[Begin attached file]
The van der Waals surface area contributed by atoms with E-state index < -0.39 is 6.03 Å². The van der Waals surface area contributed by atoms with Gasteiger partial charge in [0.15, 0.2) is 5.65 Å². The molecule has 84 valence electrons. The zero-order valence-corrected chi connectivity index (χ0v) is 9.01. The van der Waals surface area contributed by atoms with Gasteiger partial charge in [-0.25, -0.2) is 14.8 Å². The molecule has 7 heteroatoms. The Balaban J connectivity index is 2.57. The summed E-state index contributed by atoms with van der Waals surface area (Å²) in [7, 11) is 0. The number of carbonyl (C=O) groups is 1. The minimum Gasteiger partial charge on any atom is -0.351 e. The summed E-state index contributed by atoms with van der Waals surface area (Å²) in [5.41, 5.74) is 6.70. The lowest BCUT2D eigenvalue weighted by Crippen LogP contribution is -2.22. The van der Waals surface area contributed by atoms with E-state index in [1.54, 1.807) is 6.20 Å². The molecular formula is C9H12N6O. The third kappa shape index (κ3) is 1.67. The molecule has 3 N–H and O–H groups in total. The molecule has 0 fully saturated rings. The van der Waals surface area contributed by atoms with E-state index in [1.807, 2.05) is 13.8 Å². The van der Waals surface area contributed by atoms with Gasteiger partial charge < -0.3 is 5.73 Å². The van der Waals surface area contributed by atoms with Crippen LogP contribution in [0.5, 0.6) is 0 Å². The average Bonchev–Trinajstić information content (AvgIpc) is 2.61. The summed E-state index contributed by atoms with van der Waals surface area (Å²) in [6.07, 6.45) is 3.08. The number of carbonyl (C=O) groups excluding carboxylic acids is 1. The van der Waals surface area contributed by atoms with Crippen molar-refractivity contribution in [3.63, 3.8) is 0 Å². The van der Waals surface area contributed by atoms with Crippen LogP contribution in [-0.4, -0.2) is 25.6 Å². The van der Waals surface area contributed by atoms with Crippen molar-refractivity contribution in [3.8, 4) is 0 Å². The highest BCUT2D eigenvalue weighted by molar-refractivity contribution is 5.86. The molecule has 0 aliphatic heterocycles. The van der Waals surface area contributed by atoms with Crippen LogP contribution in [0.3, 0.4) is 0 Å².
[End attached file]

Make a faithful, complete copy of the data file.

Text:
The van der Waals surface area contributed by atoms with E-state index < -0.39 is 6.03 Å². The van der Waals surface area contributed by atoms with Gasteiger partial charge in [0.15, 0.2) is 5.65 Å². The molecule has 84 valence electrons. The zero-order valence-corrected chi connectivity index (χ0v) is 9.01. The van der Waals surface area contributed by atoms with Gasteiger partial charge in [-0.25, -0.2) is 14.8 Å². The molecule has 7 heteroatoms. The Balaban J connectivity index is 2.57. The summed E-state index contributed by atoms with van der Waals surface area (Å²) in [7, 11) is 0. The number of carbonyl (C=O) groups is 1. The minimum Gasteiger partial charge on any atom is -0.351 e. The summed E-state index contributed by atoms with van der Waals surface area (Å²) in [5.41, 5.74) is 6.70. The lowest BCUT2D eigenvalue weighted by Crippen LogP contribution is -2.22. The van der Waals surface area contributed by atoms with E-state index in [1.54, 1.807) is 6.20 Å². The molecular formula is C9H12N6O. The third kappa shape index (κ3) is 1.67. The molecule has 3 N–H and O–H groups in total. The molecule has 0 fully saturated rings. The van der Waals surface area contributed by atoms with E-state index in [1.807, 2.05) is 13.8 Å². The van der Waals surface area contributed by atoms with Gasteiger partial charge < -0.3 is 5.73 Å². The van der Waals surface area contributed by atoms with Crippen LogP contribution in [0.5, 0.6) is 0 Å². The average Bonchev–Trinajstić information content (AvgIpc) is 2.61. The summed E-state index contributed by atoms with van der Waals surface area (Å²) in [6.07, 6.45) is 3.08. The number of carbonyl (C=O) groups excluding carboxylic acids is 1. The van der Waals surface area contributed by atoms with Crippen molar-refractivity contribution in [3.63, 3.8) is 0 Å². The van der Waals surface area contributed by atoms with Crippen LogP contribution in [-0.4, -0.2) is 25.6 Å². The van der Waals surface area contributed by atoms with Crippen molar-refractivity contribution in [3.8, 4) is 0 Å². The highest BCUT2D eigenvalue weighted by molar-refractivity contribution is 5.86. The molecule has 0 aliphatic heterocycles. The van der Waals surface area contributed by atoms with Crippen LogP contribution in [0.3, 0.4) is 0 Å².